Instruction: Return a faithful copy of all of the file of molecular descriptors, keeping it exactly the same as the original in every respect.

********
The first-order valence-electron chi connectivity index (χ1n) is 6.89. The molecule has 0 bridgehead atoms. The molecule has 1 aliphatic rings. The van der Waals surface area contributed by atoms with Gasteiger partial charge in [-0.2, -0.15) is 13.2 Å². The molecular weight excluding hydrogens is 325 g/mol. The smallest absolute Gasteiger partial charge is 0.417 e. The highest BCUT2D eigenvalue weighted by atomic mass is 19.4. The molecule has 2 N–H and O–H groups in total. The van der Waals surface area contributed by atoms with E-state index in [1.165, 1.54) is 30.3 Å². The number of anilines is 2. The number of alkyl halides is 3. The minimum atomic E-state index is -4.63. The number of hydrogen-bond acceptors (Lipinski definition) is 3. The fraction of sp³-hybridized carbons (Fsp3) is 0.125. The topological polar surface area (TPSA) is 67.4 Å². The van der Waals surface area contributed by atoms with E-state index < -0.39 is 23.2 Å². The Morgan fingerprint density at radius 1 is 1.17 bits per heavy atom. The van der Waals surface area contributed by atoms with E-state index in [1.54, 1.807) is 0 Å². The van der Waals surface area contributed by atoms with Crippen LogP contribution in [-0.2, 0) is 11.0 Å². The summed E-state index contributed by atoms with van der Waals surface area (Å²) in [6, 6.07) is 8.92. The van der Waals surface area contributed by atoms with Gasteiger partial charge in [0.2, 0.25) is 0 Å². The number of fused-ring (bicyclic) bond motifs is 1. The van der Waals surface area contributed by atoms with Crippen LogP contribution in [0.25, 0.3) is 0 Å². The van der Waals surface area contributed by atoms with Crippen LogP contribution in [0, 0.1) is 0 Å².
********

The first-order valence-electron chi connectivity index (χ1n) is 6.89. The molecule has 0 bridgehead atoms. The molecule has 1 aliphatic rings. The van der Waals surface area contributed by atoms with Gasteiger partial charge in [-0.2, -0.15) is 13.2 Å². The molecular weight excluding hydrogens is 325 g/mol. The smallest absolute Gasteiger partial charge is 0.417 e. The highest BCUT2D eigenvalue weighted by atomic mass is 19.4. The molecule has 2 N–H and O–H groups in total. The van der Waals surface area contributed by atoms with E-state index in [1.165, 1.54) is 30.3 Å². The number of anilines is 2. The number of alkyl halides is 3. The minimum atomic E-state index is -4.63. The number of hydrogen-bond acceptors (Lipinski definition) is 3. The fraction of sp³-hybridized carbons (Fsp3) is 0.125. The topological polar surface area (TPSA) is 67.4 Å². The van der Waals surface area contributed by atoms with E-state index < -0.39 is 23.2 Å². The Morgan fingerprint density at radius 1 is 1.17 bits per heavy atom. The van der Waals surface area contributed by atoms with E-state index in [1.54, 1.807) is 0 Å². The van der Waals surface area contributed by atoms with Crippen LogP contribution in [-0.2, 0) is 11.0 Å². The summed E-state index contributed by atoms with van der Waals surface area (Å²) in [6, 6.07) is 8.92. The van der Waals surface area contributed by atoms with Gasteiger partial charge in [0.2, 0.25) is 0 Å². The number of fused-ring (bicyclic) bond motifs is 1. The van der Waals surface area contributed by atoms with Crippen LogP contribution in [0.25, 0.3) is 0 Å². The van der Waals surface area contributed by atoms with Crippen LogP contribution in [0, 0.1) is 0 Å².